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Five Ways NBC Can Avoid a Gloria Steinem-Led Boycott of The Playboy Club

August is half over, and while usually this means

we get a little melancholic about the end of summer, it's always comforting to

know that the fall TV season is just around the corner. No

show is getting more buzz than NBC's The Playboy Club, a '60s look back at

the club and its sexy patrons and employees (that is in no way derivative of

any other critically acclaimed shows set in the '60s).

However, not all the

buzz is positive. Noted feminist activist Gloria Steinem is calling for a

boycott of the show, citing it as "normalizing prostitution and male dominance." She adds, "Clearly The Playboy Club is not going to be accurate. It was the tackiest place on earth. It was not glamorous at all."

We've gone back to our gender studies textbooks in pursuit of a

solution to this kerfuffle that can please both Steinem and NBC.

5. Tone Down the Raunchiness and Objectification

Maybe NBC should give in to the protests and retool the show

for sensitive audiences. Instead of a hedonistic hot spot, the Playboy Club

could be a wholesome malt shop. And instead of being a hotbed for sexual promiscuity, characters can go

steady and save themselves for marriage. While they are at it, just cancel The

Playboy Club and air old episodes of Happy Days. Remember the Fonz?

4. Emphasize the Positive Aspects of Working at the Playboy

Club

Yes, in many ways, The Playboy Club represents a low point in

women's rights when objectification was the status quo. But what about all the good things the club did for women? There weren't any, but that doesn't

mean writers can't take a few creative liberties. Dental coverage, affordable day care, and big tips

could be written into the show as reasons the girls like working at the Playboy

Club. Plus, Playboy required women to be regularly tested for STDs, so

maybe the producers can incorporate Hef's concern for his employees' health into the

show's plot?

Hugh Hefner at The Playboy Club
Hugh Hefner at The Playboy Club
PRNewsFoto/Playboy Enterprises, Inc.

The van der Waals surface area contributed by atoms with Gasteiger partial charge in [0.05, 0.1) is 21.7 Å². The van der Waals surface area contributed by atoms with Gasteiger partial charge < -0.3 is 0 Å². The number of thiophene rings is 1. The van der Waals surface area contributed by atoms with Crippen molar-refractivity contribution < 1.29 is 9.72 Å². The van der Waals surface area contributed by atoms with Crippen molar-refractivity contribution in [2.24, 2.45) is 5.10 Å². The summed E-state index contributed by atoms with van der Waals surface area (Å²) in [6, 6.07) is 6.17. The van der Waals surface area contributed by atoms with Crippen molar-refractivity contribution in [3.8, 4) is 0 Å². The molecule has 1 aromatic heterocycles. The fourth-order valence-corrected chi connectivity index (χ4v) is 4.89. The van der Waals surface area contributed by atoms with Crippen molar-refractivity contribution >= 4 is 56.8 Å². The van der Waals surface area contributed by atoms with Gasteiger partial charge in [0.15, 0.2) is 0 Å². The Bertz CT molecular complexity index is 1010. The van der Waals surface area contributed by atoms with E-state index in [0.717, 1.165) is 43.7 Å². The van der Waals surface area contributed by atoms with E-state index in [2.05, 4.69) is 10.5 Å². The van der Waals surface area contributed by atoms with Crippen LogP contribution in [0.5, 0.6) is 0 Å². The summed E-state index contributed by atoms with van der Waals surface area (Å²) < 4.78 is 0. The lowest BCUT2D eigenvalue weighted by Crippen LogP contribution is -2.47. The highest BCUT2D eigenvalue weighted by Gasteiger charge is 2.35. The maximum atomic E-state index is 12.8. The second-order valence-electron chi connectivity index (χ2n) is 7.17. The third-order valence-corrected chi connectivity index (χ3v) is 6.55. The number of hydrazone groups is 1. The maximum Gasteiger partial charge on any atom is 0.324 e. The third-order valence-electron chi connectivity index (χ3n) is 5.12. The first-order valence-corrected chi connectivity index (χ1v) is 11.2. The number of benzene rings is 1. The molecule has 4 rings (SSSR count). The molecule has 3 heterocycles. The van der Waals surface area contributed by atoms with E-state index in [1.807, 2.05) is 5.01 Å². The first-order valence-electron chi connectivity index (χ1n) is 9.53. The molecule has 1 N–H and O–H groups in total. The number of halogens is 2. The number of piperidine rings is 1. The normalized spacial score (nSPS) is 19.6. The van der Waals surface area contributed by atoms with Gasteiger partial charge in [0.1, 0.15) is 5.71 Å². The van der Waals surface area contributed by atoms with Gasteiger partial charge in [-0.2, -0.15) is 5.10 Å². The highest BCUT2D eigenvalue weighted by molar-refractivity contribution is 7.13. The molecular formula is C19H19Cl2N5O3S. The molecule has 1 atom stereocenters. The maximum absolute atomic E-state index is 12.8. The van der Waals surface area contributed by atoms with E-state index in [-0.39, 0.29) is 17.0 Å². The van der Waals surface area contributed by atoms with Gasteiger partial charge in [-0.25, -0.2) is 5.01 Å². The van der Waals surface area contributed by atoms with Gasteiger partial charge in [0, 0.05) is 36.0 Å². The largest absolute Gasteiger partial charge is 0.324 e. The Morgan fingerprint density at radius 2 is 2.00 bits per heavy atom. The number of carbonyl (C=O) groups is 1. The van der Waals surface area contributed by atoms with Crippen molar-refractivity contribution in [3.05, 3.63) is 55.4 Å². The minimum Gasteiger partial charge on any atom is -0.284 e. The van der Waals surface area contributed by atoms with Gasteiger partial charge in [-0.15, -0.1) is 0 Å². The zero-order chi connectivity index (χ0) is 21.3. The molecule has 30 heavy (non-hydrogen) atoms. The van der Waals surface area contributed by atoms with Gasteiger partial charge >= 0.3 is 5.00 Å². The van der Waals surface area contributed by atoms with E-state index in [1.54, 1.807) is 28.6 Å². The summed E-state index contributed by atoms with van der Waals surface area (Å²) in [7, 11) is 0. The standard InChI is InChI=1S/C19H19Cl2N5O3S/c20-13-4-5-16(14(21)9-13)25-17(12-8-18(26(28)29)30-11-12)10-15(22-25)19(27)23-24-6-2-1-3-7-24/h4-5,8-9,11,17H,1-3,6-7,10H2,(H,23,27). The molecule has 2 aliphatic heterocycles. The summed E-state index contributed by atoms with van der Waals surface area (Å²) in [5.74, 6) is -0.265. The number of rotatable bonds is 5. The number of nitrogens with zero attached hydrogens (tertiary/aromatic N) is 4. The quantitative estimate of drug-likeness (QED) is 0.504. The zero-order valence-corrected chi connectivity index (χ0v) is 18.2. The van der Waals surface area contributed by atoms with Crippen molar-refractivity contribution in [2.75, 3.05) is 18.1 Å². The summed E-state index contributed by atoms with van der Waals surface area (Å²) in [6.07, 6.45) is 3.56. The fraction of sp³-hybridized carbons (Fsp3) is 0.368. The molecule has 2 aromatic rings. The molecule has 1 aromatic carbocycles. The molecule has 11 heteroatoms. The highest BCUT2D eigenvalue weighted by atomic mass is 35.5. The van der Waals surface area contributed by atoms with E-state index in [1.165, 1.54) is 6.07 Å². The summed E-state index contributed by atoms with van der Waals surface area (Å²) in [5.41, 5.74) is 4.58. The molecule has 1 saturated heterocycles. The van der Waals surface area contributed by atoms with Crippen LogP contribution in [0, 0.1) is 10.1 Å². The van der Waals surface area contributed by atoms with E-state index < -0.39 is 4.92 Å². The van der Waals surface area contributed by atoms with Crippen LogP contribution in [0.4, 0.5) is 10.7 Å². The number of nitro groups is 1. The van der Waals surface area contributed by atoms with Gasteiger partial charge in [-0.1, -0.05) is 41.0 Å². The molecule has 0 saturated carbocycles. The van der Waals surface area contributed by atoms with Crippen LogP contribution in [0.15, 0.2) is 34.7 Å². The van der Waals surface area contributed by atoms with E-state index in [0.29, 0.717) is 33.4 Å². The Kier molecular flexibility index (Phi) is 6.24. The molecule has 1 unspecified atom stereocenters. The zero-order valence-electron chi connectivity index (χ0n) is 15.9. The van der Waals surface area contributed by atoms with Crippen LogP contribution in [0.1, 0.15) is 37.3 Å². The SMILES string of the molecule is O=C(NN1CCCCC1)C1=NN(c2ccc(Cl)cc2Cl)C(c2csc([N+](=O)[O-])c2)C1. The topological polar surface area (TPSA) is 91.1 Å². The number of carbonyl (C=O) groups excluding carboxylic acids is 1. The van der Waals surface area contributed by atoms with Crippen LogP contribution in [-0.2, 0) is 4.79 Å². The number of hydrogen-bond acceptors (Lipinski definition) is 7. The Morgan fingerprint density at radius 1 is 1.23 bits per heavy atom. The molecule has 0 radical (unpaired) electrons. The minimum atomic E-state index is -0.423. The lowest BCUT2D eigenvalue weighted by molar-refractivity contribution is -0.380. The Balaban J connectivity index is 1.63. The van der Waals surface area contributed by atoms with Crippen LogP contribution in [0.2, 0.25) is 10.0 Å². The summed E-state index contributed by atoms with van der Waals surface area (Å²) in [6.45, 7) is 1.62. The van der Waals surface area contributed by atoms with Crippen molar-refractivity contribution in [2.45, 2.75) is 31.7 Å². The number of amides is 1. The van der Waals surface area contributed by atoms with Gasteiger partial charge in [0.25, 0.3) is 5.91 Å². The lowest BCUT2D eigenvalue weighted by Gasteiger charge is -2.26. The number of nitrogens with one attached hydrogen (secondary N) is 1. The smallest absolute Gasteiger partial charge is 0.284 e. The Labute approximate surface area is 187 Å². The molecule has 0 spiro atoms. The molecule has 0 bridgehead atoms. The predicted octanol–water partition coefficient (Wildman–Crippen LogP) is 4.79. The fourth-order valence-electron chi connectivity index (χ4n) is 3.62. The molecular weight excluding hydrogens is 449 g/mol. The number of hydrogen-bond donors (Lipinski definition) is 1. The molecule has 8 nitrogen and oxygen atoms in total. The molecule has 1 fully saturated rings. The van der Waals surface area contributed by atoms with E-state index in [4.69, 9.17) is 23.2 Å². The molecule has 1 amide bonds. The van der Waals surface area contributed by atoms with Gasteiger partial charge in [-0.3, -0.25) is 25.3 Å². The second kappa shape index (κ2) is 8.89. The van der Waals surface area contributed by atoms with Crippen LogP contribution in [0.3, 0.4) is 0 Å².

3. Stay Misogynistic but Be Progressive

Portraying the Playboy Club as anything other than

completely sexist is a losing battle, but that doesn't mean the show's characters can't be for social progress in other ways. If a patron is going to grab a

Playboy Bunny's ass, have him say to no one in particular: "You know, if my

daughter were dating a black fellow, I'd be OK with it" so the audience can

overlook his lecherous nature. Perhaps the manager of the Playboy Club could

make a remark about being pro-union before using his position of power to

sexually harass his workers. We say end the season with none other than Hef himself denouncing the U.S. involvement in Vietnam.

2. Write Gloria Steinem Onto the Show

It's like the old saying goes: If you can't beat your enemy,

portray them on your network TV show in a disparaging manner. Gloria

Steinem actually worked undercover at the Playboy Club to prove its harsh

working conditions for women. The show's producers should use this fact to

their advantage. The character of Gloria could rail against the Playboy Club

for oppressing women, and all the other characters can call her a stick-in-the-mud and offer her a Virginia Slims cigarette. This can lead to a shocking midseason

reveal that the real reason Gloria works so hard to crush the patriarchy

is that nobody asked her to prom in high school. Grounds for a libel lawsuit? Of course. But think of the ratings!

1. Do Nothing (the Show Will Just Get Cancelled Anyway)

The Playboy Club will air on NBC, a network that hasn't had

a dramatic hit series that didn't end in "& Order" in about a decade. Is

the show sexist? It doesn't matter. It will be lucky to make it to May sweeps. Sure, the network's main competition Monday nights might seem to be Castle and Hawaii

Five-0, two shows that are watched by practically nobody. However, NBC will

also face competition from a little show called Monday Night Football.

Expect viewers to tune into the NFL Monday nights, and if they want to watch '60s nostalgic misogyny afterward, they'll pop in their DVDs of Mad Men.

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